Why we love it: There are limited ways to do leather in Miami, even in December. This is just about the only one, so kudos for accuracy.

Want more? Check out dozens and dozens of looks from all around Miami’s Art Week:

Article source: http://www.huffingtonpost.com/2014/12/08/art-basel-miami-beach-street-style-2014-fashion_n_6281408.html

The Best Street Style Looks From London Fashion Week

Abbey Wilson wearing a Costume National suit, vintage Versace bag and Prism glasses

Tiffany Hsu wearing J.W. Anderson and Giuseppe Zanotti shoes

Alex Eagle wearing a Celine coat with Joseph trousers and New Balance trainers

Tiany Kiriloff in a coat from Joseph, necklace by Marni, Cos top, vintage Pucci trousers, Rupert Sanderson shoes and Chanel bag

Alice Ferraz wearing a Celine top, Ann Demeulemeester shoes and bag by Celine

Pandora Leonard wearing a Jason Wu coat, top by Christian Dior, glasses by Prism, Christopher Kane trousers, Topshop shoes and bag by Proenza Schouler

Caitlin Curinne working her high street favourites in a coat from Asos, Topshop top and HM trousers and shoes

Natalie Sytner wearing a coat by Sonya Rykiel, Joseph top, Simone Rocha skirt, shoes by Laurence Decade and Celine bag

Christine Centenera in a top and skirt by Christopher Esber, belt and jacket by Balmain and Celine shoes

Miroslava Duma on her way to the Burberry Prorsum show

Elena Perminova wearing a Topshop suit, shoes by Aperlai, Maison Michel hat, bag by Analeena and Sunglasses by Wooden

Margareth Zang wearing a Leroy Newen top, vintage skirt, Comme des Garcons clutch bag and DVF shoes

Deborah Brett matching her Stella McCartney coat and shoes, a Celine bag and ASOS sunglasses

Lisa Haynes wearing a Warehouse coat, Gok Wan for Tu top, Christopher Kane skirt, Topshop shoes and Accessorize bag

The fash pack have now landed in London and LFW is in full swing. In New York high heels were a no no, thanks to the arctic conditions and slippy sidewalks. But over here in London the only thing that stops a FROW-er from spending the whole day in their Kirkwoods is the Somerset House cobbles and they know how to handle them by now! The parkas and beanies are off, and the fash pack are doing Spring Summer 2014 in pretty pastels and bold checks. As ever we will be style hunting the best looks around London Fashion Week, so keep checking the gallery above to see the London Autumn Winter 2014 look…

Shop our favourite looks on www.fashiolista.com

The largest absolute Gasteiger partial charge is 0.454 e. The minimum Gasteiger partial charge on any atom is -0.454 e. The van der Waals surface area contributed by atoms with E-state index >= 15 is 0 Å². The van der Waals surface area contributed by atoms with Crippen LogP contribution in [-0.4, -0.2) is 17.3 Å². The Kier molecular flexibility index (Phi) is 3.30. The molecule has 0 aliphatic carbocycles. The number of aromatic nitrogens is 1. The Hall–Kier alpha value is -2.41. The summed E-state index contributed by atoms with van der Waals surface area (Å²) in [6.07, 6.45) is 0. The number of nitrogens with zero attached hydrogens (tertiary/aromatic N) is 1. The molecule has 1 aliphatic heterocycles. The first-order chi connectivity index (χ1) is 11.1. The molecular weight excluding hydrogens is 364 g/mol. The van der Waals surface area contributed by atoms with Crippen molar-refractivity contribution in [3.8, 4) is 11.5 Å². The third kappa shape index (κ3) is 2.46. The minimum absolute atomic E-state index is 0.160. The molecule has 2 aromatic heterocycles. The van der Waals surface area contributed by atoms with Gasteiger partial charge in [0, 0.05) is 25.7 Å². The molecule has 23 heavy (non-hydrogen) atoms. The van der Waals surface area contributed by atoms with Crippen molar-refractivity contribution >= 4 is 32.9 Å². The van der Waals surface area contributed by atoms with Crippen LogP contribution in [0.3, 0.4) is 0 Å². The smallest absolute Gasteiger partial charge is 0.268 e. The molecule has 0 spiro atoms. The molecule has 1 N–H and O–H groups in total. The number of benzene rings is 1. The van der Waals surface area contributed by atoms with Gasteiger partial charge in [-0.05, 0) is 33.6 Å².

Article source: http://www.graziadaily.co.uk/2014/12/the-best-street-style-looks-from-london-fashion-week-2014

Street Style at Art Basel in Miami Beach

Miami’s famed week of art, design, and nonstop partying is well under way. Here’s a look at what the creative set wore to the fairs.

Click here to see our complete coverage of this year’s Art Basel in Miami Beach.

Article source: http://www.style.com/street/scenes/2014/art-basel-miami-street-style

Celebrity winter street fashion

Skinny jeans, comfy scarves and black boots: Yep, stars, they’re just like us—when it comes to casual and comfy fall fashion.

Click through the gallery, to see how stylish celebrities wear and pair everyone’s favorite fall/winter outfit staples.

(Hint: They do it well.)

Article source: http://www.seattlepi.com/lifestyle/fashion/article/Celebrity-winter-street-fashion-5950464.php

Street Style from Seoul to Shanghai: James Bent on His New Book, Asian Street …

James Bent Asian Street Fashion BookJames Bent Asian Street Fashion Book

James Bent Asian Street Fashion Book

Photo: ©2014 James Bent

Photo: ©2014 James Bent

It’s just past noon in early spring Seoul, the sun’s rays still weak with winter pallor. On the block stands So Young Kang, a vision of thrown-together school-girl chic, cool as can be in the whitewash: thin tartan scarf, wide-collared puffer, skinny jeans, well-worn Céline luggage tote. He doesn’t speak Korean, but photographer James Bent is there to snap her picture.

“See someone I like, and ask them or somehow communicate to them that I’d like a photograph,” says Bent matter-of-factly of his approach to street-style lensing, the efforts from which are now immortalized in his new book, Asian Street Fashion, which will be published in the U.S. this month by Thames Hudson. It’s a timely release: The fashion world’s eyes are trained on Tokyo this week, where Dior is unveiling its pre-fall 2015 collection.

The book dispels what many have come to expect of street style from the region: Absent here is Harajuku’s lollipop palette, the outré ensembles with fantastical flourishes that for a time defined Japanese—and by extension, continental—proclivities. “The most shocking outfits I see these days are in the West,” says Bent, referring to the feeding-frenzy of look-at-me dressing around New York, London, Milan, and Paris Fashion Weeks. “In Asia, I feel like style-conscious people are doing the inverse—a lot of people are responding to well-developed and mature fashion.” Indeed, logo-centric brands have been less popular in places like China of late: Asia’s increasingly discerning customer is, in turn, increasingly looking for refinement and taste over anything ostentatious or spotlight-hogging. Bent’s photographs show hundreds of examples of that search for the antidote to OTT style—just look at Yuiko in Tokyo, with her smart, mottled navy A-line trench, or Weisan Hsu in Taipei, wearing a demure adobe-tan skirt and blue blazer.